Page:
So, what advice would she give to someone who wants to shop more consciously? “It’s all about making the small changes that you feel you can, and that fit with your lifestyle. I look at it through the lens of owning your privilege. If you’re in a position of socioeconomic power – where it’s not hard for you to go out and buy all of your clothes from a more sustainable retailer – then you should totally do that. But I also understand that, for some people, all they can afford is fast fashion and I’m not going to shame them.” Kianni adds that she doesn’t believe climate change will be solved solely through individual action. Instead, it’s something that the government needs to pass policy on.

This leads us nicely onto the topic of Biden’s Earth Day summit. “I hope that with Biden now in office we’ll see that the climate crisis is being taken more seriously,” she divulges. “The US has re-entered the Paris Climate Agreement and I really hope that we can go beyond that to engage in conversations with other countries and make sure that they’re also committing to taking action. I hope for us to see climate progress.”

Find out more about Climate Cardinals and Sophia at www.

Donate to Climate Cardinals here.

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FUND: a sustainable sweater brand with a worthy cause

Let’s start from the beginning, could you tell us a little about yourself and your background?

When I was 18 months old my family moved to a remote region of southern Africa, my dad was a geologist and I often rode out with him into the desert. 

I was only part of that world for a short while as we moved back to England when I was seven, but living in a small African community had a profound effect on me. I saw that the children there had so little, I saw how much they loved school because, for many, it was the only meal they would eat all day. When we moved back to England we lived in Northamptonshire and my father worked in recycling. My sister, brother and I had a very happy childhood. 

Before heading to university I wanted to go and explore the world so I went travelling with friends and then taught English for a year in a very poor region of Nepal. Once again I became inspired by the beauty and enthusiasm of the children there. During that time I decided that whatever my business would be it would involve providing school meals to children in poverty. School meals provide much more than daily sustenance; they provide children with opportunities that empower them to strive for a better future for themselves, their communities and the world. So the mission of FUND came first.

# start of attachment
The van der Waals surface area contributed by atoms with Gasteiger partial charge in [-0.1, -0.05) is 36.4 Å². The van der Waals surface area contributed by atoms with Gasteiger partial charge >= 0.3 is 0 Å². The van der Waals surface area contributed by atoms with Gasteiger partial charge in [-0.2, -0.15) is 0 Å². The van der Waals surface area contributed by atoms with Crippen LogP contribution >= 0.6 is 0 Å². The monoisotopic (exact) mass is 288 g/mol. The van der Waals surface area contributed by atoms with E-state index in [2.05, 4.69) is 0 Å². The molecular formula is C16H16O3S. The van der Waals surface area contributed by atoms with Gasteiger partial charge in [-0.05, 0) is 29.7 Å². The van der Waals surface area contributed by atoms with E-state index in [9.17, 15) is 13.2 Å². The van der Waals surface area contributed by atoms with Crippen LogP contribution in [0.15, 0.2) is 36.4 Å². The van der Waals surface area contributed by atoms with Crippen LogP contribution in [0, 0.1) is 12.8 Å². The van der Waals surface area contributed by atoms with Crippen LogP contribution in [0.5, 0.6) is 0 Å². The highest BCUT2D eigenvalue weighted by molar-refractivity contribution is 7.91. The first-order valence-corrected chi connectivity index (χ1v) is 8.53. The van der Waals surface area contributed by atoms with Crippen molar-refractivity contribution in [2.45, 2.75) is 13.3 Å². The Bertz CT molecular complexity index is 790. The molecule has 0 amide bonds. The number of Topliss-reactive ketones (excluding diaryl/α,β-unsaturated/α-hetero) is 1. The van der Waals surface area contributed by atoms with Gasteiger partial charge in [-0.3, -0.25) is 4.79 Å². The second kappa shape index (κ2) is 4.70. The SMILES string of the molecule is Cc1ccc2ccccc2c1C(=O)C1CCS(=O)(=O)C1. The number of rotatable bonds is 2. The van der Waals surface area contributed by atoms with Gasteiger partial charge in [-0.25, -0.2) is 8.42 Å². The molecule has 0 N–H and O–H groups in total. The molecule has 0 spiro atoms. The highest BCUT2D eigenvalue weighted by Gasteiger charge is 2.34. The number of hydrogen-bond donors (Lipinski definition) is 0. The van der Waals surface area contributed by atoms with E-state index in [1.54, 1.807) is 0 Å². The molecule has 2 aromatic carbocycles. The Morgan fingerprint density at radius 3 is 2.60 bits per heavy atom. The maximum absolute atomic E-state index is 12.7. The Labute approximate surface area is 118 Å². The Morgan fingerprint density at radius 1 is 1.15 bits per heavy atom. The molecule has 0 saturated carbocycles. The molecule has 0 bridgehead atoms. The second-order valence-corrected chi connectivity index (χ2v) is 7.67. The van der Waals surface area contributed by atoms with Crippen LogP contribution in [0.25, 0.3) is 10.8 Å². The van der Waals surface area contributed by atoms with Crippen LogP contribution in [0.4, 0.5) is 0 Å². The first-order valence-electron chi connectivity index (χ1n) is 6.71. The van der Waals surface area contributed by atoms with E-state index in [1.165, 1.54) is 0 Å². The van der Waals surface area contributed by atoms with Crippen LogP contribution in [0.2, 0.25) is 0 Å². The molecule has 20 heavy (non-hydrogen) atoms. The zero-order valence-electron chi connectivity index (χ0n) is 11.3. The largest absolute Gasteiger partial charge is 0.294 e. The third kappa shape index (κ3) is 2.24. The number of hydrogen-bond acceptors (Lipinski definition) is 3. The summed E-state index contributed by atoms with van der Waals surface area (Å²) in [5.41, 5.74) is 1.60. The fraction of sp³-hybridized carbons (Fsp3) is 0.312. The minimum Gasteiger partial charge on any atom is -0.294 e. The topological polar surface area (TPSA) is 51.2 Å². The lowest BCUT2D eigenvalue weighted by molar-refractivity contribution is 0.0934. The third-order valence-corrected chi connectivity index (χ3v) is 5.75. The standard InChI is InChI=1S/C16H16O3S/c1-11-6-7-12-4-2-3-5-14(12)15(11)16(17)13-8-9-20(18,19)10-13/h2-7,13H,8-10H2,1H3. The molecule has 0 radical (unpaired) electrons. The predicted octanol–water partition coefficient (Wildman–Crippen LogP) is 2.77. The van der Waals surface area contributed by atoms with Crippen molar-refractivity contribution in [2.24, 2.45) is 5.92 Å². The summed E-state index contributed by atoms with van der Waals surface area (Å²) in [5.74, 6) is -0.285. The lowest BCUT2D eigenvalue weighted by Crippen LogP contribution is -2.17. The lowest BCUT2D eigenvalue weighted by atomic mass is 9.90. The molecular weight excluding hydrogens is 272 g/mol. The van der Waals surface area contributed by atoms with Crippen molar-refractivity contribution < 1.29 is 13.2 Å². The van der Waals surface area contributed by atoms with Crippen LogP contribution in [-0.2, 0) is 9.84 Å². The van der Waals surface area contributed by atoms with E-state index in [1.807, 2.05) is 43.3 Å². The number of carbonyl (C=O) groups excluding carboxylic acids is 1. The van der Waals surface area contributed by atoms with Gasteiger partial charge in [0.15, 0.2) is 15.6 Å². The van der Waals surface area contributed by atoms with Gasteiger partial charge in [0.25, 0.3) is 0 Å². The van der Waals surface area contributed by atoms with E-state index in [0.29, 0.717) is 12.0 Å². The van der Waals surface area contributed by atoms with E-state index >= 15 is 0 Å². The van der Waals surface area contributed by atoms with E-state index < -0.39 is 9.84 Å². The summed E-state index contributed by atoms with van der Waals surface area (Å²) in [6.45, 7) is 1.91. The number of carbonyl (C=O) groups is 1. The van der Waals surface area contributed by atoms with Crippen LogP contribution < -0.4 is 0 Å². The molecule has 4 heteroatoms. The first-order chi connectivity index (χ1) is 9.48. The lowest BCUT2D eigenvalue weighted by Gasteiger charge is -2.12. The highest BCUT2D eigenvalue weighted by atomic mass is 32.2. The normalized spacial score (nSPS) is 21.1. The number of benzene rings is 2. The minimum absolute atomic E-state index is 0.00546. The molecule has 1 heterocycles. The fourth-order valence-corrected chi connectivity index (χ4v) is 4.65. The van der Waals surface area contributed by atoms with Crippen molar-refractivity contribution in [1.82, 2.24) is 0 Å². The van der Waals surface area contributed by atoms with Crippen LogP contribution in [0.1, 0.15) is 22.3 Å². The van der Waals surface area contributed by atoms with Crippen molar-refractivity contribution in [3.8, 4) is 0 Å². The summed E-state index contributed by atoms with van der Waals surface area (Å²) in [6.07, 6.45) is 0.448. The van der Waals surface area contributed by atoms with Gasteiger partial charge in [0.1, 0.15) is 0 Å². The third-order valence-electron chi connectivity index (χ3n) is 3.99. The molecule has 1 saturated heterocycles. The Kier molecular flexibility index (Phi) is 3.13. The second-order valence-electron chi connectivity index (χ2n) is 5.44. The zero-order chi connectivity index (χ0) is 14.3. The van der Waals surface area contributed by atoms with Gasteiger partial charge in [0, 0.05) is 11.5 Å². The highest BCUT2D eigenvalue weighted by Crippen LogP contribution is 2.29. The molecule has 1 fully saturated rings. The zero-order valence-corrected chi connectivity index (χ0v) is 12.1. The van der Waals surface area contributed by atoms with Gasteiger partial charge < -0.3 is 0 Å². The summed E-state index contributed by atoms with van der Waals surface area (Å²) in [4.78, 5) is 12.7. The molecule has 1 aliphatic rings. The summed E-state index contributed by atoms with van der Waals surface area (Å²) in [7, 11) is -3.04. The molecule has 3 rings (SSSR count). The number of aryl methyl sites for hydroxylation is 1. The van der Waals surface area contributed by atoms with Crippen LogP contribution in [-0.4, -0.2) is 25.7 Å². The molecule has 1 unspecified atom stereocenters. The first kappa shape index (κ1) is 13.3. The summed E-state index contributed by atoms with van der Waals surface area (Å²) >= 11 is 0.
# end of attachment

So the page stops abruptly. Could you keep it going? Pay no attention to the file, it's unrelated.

Have you always been interested in sustainability?

Yes, I have always been amazed at the ‘waste’ culture we live in. Using jumpers as an example – on average consumers only keep and wear a jumper for a couple of years which is very unsustainable. The reason for this is largely down to the quality of the knitwear.

Most items of clothing contain synthetic fibres which gradually break down during the washing process so that over time the item loses its shape and softness. These tiny microplastics then get washed into our seas and oceans causing untold damage. Sadly the fashion industry is one of the major polluting industries in the world.  The textile industry is the second greatest polluter of local freshwater in the world and is culpable for roughly one-fifth of all industrial water pollution. Some of the main factors that contribute to this industrial caused pollution are the vast overproduction of fashion items, the use of synthetic fibres and the agricultural pollution of fashion crops. We haven’t got time to sit and be scared by the current situation, we’ve got to be positive, hopeful and innovate so we can bring about change.

At FUND all our knitwear and packaging is 100% plastic-free, we only work with wool which is a low impact, biodegradable fibre so we feel we are providing a good example for other businesses to follow.

What about fashion? 

I am a big fan of sustainable fashion and so try to seek out brands that I feel a personal affinity to that have a story behind their creation and processes. I wear lots of dresses and one of my favourite fashion brands is called Christy Dawn. They make the most beautiful dresses out of dead stock.